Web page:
Federer started the 2020 season with a semifinal at the Australian Open. He saved seven match points in his five-set quarter final against Tennys Sandgren before losing to Novak Djokovic in the semifinal. Last February he underwent arthroscopic surgery for a right knee injury and ended the 2020 season to give time to his body to recover. 

“I have not started mental preparations for the Tokyo Olympics. When you have been on the tour for 20 years, you are happy to have a more calm year. We have so many matches and competitions that whenever you take a break you know that someone else is winning in that time. That’s why it is extremely difficult to say. I take a break. Everyone is now forced to have a break and I think that 90% of the players are thinking: fortunately I can have a break. Tennis is constant and nonstop. You could not really prepare for Tokyo as there would have been 20 tournaments before. They are also very important, even though maybe not as important as the Olympics, which have another significance. We have many big events. That’s why the preparation just starts three months in before. You have the block in tennis with French Open, Wimbledon and Olympic Games. It depends on which surface it is even though in tennis it’s classic on hardcourt in Tokyo. Everyone can play on hardcourt, but you have to specially prepare for clay and grass”, said Federer. 

Federer has enjoyed spending time with his family in the past few months. 

“For the first time in twenty years I have been at one place for five and six years. Of course I enjoy it. We have been incredibly careful and have not seen my parents and friends. We took everything serious which is the right way as it’s not been over yet. That’s why I did not do any interviews and keep distance in everything I do. That’s very important for us. When you are having an injury you can’t do much anyway and have more calm moments at home. You don’t have the stress of the next competition and match, you don’t have nerves, you don’t have the strain from travelling and having a jet-leg, you are not tired. You can enjoy your family life way more”.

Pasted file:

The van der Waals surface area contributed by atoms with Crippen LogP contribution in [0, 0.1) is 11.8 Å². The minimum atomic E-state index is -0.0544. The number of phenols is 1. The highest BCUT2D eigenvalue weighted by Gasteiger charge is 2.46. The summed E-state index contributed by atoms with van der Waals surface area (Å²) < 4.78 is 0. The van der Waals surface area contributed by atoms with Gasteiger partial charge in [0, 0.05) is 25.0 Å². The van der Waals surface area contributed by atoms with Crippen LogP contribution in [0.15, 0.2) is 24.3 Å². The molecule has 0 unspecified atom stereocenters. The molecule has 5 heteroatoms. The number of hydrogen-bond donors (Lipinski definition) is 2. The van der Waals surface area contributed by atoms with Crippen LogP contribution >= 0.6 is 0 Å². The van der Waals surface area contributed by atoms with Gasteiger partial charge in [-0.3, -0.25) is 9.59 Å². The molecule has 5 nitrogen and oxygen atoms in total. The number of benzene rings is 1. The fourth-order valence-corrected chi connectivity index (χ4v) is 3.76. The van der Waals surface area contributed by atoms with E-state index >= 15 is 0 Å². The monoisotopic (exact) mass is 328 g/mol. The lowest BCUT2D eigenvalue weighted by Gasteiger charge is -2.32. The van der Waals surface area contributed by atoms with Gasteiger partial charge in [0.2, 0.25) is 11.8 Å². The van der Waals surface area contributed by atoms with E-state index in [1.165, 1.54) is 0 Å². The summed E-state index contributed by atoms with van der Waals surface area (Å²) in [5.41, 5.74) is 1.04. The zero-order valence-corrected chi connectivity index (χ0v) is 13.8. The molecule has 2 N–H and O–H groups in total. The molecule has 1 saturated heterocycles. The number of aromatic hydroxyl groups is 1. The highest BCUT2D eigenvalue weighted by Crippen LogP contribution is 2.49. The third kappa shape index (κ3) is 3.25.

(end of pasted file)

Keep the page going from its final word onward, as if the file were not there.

Federer hopes that the Olympic Games in Tokyo will take place in 2021. The Swiss Maestro will be bidding to win his first olympic singles gold medal after the title he won with Stan Wawrinka in the doubles tournament in Beijing 2008. 

“Unfortunately I was injured in Rio and now the Games were postponed, I had the feeling I always took a lot with me away from the Olympic Games. First to be part of it, then with the goal to get a medal, maybe even a Gold one. That’s a completely differerent situation how you enjoyed the Olympic Games. I am curious how Tokyo will be. I hope it will take place. We are one year away but there are voices who say: maybe it’s too early until we have everything under control. I am hopeful all will be good. I think I can speak for both of us when I say that in our position is a goal, otherwise you wonder why you even go there in the first place. I think something is possible. Whether this will be in singles, doubles or mixed. I don’t know yet what I am going to play. I think I would have a chance in singles. At a tournament everything is possible. It’s another story over a whole season but at one tournament many things are possible. At the situation I am in right now i have to honestly say that I would be glad to participate. When I am 100% fit I would be happy to get a medal. When I won’t have one, I would be disappointed but I know that I gave everything and I can look proudly. Tokyo has been great. It was another experience and I could participate at another Olympic Games. My family will be with me just like in London. It’s already a success for me when I am at 100% and can participate, but a medal should be the goal”, said Federer.